Memo to U.S.: Global bloggers speak out on elections

As Barack Obama took to the floor at the Democratic National Convention, it became utterly apparent to me that this is the year that will change everything.  You see, I was perched on my couch in Boston in a familiar position; cross-legged, with my MacBook on my lap, ears perked up, attentive to every word.  I was watching the speech on TV and live-tweeting – that means sending short text messages to Twitter – to blab about the speech in real time with my hundreds (okay, a hundred and some-odd) followers, ready to exchange thoughts with my fellow Americans.

As it turned out, however, it wasn’t just my fellow American voters all atwitter.  Friends from Madagascar, Kenya, Canada, Bahrain, Morocco, Haiti, and Venezuela were all spouting off their thoughts – positive or negative – on Obama’s historic speech as well, proving just how much this election means to the rest of the world.

Not that I’m surprised.  Since February, I’ve been working on the Voices without Votes project.  A partnership between Reuters and Global Voices Online, VwV seeks to aggregate and amplify voices from around the globe that are talking about the 2008 U.S. elections. 

The bloggers for VwV are all volunteers (myself included) and focus on bringing out the best of the blogs each day.  Some posts are silly, focusing on trivialities such as Paris Hilton’s brief run for president or which superhero best represents each candidate; others bring to light the global opinions on major issues like Obama’s visit to Israel.

One recent post by Amira al Hussaini covers global blog commentary on Vice Presidential candidate Sarah Palin’s speech at the Republican National Convention. For example, a blogger from New Zealand writes…

Her candidacy is still a risky one. At some stage she will be quizzed on national and international issues and will need to be conversant with the issues. But the pundits all agree it was a great speech.

…While one from France criticizes Palin:

Turns out, Republicans can always find a way to beat the odds: Sarah Palin may well be a future U.S. president, and she is someone who believes in creationism and who thinks that global warming is a hoax! In the most scientifically advanced nation in the world, this is beyond shocking.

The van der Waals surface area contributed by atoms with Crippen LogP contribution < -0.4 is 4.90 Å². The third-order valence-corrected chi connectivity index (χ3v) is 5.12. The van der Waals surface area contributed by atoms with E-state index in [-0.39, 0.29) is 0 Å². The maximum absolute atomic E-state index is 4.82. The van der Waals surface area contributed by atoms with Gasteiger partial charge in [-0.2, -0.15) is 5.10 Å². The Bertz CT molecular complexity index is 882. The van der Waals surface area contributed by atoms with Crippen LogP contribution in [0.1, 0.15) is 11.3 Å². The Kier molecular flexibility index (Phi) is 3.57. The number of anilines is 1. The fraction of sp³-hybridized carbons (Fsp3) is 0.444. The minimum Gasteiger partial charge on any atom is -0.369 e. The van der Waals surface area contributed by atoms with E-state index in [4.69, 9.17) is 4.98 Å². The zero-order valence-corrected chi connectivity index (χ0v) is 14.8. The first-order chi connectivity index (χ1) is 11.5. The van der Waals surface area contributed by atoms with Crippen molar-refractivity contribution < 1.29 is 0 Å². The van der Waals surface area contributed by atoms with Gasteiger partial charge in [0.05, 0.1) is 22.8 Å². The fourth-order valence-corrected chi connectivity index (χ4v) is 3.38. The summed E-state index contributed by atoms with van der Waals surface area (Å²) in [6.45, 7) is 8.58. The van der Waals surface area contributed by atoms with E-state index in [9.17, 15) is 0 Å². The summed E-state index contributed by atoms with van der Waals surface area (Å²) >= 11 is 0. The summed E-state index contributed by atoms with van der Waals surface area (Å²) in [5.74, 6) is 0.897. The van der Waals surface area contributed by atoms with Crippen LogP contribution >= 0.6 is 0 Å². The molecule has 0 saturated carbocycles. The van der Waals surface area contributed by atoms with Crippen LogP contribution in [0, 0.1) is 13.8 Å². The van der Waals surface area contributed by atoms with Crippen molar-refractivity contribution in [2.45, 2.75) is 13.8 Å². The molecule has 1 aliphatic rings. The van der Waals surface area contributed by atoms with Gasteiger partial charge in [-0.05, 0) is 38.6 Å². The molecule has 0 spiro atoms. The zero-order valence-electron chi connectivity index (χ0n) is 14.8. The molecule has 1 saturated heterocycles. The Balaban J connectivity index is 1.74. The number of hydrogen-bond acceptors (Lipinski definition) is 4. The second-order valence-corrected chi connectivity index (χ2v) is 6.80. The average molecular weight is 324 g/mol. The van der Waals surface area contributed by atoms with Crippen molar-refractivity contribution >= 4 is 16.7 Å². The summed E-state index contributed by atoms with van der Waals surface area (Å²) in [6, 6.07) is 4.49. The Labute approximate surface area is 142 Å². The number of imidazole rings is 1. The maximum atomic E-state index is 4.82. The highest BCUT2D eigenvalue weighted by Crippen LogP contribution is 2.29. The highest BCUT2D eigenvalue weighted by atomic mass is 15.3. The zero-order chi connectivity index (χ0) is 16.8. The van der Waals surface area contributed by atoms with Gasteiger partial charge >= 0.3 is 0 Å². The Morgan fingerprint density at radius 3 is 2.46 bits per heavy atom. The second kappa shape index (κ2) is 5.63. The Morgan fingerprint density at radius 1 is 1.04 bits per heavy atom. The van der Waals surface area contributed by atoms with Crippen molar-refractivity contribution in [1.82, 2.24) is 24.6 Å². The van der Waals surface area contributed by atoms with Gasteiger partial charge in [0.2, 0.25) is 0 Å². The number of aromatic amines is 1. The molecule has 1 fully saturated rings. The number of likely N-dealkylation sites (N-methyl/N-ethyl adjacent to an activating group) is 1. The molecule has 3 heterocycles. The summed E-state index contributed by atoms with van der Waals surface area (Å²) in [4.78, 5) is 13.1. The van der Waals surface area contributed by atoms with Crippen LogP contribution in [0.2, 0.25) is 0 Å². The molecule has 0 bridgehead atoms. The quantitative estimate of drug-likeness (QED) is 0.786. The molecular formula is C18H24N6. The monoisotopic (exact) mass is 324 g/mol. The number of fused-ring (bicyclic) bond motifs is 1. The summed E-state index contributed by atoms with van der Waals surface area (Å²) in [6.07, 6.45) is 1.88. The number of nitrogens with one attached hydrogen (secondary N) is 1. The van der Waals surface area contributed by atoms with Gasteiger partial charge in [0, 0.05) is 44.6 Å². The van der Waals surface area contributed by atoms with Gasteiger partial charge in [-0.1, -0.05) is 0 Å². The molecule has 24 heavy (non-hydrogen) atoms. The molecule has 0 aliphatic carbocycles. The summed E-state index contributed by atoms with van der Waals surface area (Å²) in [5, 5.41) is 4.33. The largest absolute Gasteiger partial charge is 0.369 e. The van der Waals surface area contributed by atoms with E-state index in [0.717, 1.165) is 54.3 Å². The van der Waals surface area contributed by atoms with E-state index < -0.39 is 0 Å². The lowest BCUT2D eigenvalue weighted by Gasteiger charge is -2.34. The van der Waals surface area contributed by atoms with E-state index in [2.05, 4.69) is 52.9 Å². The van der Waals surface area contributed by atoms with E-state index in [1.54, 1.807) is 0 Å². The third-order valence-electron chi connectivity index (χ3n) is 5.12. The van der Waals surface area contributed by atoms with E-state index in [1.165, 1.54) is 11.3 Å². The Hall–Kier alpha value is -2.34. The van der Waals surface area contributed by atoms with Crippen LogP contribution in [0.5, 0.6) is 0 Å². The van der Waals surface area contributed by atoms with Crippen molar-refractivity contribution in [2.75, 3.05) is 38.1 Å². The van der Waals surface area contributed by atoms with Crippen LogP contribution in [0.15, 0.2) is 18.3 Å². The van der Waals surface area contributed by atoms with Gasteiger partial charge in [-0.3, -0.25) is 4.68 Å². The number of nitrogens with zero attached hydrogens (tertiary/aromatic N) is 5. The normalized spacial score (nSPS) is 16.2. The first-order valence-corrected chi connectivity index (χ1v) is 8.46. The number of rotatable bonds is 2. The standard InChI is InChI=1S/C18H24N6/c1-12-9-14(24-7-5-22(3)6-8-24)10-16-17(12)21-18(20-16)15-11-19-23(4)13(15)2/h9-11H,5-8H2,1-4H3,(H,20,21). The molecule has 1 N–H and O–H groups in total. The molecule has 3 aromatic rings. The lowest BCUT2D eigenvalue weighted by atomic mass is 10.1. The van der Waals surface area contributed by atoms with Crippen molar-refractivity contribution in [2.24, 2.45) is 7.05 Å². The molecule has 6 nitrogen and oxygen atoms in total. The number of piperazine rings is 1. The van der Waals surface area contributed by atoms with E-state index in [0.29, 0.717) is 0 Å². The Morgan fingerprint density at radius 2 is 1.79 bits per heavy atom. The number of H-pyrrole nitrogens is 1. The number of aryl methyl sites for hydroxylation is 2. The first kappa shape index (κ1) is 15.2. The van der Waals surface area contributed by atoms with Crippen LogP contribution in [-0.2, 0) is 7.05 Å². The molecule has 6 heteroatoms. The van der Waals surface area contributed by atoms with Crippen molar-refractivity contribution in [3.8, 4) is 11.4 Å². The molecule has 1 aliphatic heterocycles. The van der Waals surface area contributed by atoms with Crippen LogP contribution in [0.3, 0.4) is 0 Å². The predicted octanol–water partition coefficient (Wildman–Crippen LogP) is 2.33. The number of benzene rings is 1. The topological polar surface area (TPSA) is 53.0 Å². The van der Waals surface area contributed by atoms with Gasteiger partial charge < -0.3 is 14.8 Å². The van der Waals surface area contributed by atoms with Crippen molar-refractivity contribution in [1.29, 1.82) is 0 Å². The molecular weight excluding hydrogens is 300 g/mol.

Voices without Votes is one of several efforts to organize and bring attention to global views of the U.S. presidential elections. Others include the Dear American Voter project from Link TV, which organizes videos submitted from around the world; and CNN’s iReport, which includes video submissions from ordinary people on the U.S. elections. See, for instance, its collections on Palin.

The Huffington Post’s OffTheBus Project does not focus on foreign opinion, but like iReport it too allows regular folk to provide original reporting, opinions, and commentary on the elections (full disclosure: I write for Huffington Post too). One particularly innovative sub-project there is Special Ops, in which members are assigned tasks, such as observing conversation at a local Obama party and subsequently reporting on it.

These experiments hint that Americans are interested in learning what their foreign peers think – and that new voices and channels are filling the information gap created by U.S. mainstream media news outlets which have significantly scaled back their international reporting. See the video below for more on that. While big media in the U.S. has turned away from the world, global citizens have adopted the blogosphere (and the Twittersphere) as a means for voicing their opinions on the U.S. presidential election.

Sixty-four percent (64%) of Voices without Votes’ readers are based in the United States, and the site has gotten visits from every U.S. state, with California and New York leading the way. Canada follows the U.S. with 7% of the readership; the rest is spread amongst 176 other countries.

What remains to be seen is whether or not those foreign opinions will have any influence at the polls.

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